Actos News

Jury Finds Takeda Negligent in Second Actos Trial
September 27, 2013

Takeda Pharmaceuticals is now 0 for 2 when it comes to convincing juries that it has acted responsibly in warning physicians and consumers of the link between its diabetes drug, Actos, and bladder cancer.

According to several sources (including Bloomberg News and,  a Maryland state court jury yesterday ordered Takeda to pay $1.7 million in damages to the family of a former U.S. Army translator who died of bladder cancer in 2012. Diep An began taking Actos in 2007 and was diagnosed with bladder cancer in September 2011. The jury found that Takeda negligently failed to adequately warn An’s doctor of the risk of bladder cancer from Actos and that the failure to warn was a substantial factor in causing An to develop the disease.

However, the jurors also found that An “failed to exercise reasonable and ordinary care for his own health and safety, and that his failure was a substantial factor in causing him to develop bladder cancer.”  Under Maryland law, that finding required the judge to immediately overturn the verdict. A guilty verdict in the first Actos trial was also nullified by the judge, though that ruling is being appealed. Nevertheless, with some 3,000 similar lawsuits looming ahead, the prospect of Takeda continuing to emerge unscathed from its legal battles appears to be rapidly diminishing.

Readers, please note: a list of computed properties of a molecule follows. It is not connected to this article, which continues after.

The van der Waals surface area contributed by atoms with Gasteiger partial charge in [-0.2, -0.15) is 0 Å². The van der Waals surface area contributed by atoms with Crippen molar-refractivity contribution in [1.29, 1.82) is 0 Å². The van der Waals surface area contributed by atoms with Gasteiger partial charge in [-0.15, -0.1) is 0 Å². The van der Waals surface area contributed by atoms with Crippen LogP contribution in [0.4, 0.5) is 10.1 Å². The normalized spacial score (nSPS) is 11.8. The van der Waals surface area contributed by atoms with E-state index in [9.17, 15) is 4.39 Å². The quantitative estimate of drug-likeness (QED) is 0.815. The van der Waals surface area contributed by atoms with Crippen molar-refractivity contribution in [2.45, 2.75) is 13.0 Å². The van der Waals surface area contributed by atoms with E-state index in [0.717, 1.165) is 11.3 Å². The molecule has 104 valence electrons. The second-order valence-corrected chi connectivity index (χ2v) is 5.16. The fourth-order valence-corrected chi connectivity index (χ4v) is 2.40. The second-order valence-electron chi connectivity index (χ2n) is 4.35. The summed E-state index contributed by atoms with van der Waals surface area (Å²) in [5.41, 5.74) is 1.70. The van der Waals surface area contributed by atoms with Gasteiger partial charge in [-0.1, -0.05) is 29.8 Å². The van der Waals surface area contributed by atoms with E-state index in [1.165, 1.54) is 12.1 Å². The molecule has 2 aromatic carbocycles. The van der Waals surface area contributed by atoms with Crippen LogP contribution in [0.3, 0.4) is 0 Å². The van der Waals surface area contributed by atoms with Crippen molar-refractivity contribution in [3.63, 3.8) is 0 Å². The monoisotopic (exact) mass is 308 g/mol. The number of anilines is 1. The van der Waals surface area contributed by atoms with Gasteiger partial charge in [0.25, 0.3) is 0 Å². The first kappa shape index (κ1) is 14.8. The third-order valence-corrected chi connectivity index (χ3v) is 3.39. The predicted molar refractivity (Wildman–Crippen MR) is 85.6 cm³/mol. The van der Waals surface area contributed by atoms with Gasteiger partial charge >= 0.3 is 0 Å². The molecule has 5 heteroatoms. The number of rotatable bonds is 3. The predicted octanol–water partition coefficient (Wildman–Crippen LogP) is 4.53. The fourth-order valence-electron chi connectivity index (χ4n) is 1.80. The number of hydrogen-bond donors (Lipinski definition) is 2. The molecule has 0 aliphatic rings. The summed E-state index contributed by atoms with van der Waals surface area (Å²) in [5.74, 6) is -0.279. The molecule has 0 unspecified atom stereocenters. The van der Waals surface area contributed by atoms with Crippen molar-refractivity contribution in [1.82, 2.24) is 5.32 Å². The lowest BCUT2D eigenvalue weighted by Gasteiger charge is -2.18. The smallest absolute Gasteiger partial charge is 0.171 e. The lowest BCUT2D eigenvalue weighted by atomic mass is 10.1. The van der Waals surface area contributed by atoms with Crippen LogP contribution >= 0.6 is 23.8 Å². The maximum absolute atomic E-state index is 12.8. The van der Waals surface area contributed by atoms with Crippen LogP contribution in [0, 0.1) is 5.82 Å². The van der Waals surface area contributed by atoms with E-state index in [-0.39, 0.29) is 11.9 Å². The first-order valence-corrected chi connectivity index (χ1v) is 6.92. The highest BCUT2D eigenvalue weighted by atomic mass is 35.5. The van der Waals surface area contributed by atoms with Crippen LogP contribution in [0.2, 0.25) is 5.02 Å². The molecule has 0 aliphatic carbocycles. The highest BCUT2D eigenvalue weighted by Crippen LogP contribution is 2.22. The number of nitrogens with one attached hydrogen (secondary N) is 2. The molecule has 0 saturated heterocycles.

This is the second jury that has found Takeda negligent for failing to adequately warn physicians and consumers of the link between Actos and bladder cancer. Evidence that Takeda actively plotted to conceal the link appears to be compelling for jurors.

In addition, research continues to demonstrate that Actos causes bladder cancer. In May of 2012, a study of over 115,000 patients with type 2 diabetes, published in the British Medical Journal, found that use of Actos (generic name, pioglitazone) nearly doubles the rate of bladder cancer. Importantly, this study, like many others, found that the rate increased with duration of use and cumulative dosage, a result that suggests a strong association between the drug and cancer.  

More than 2,500 suits have been consolidated before a federal judge in Louisiana and the first of those cases will go to trial in January 2014.


News Archives

Actos News 2014
Actos News 2013
Actos News 2012
Actos News 2011

Tell Us What
Happened to You

*Confirm Email
This field must be blank
*Describe your symptoms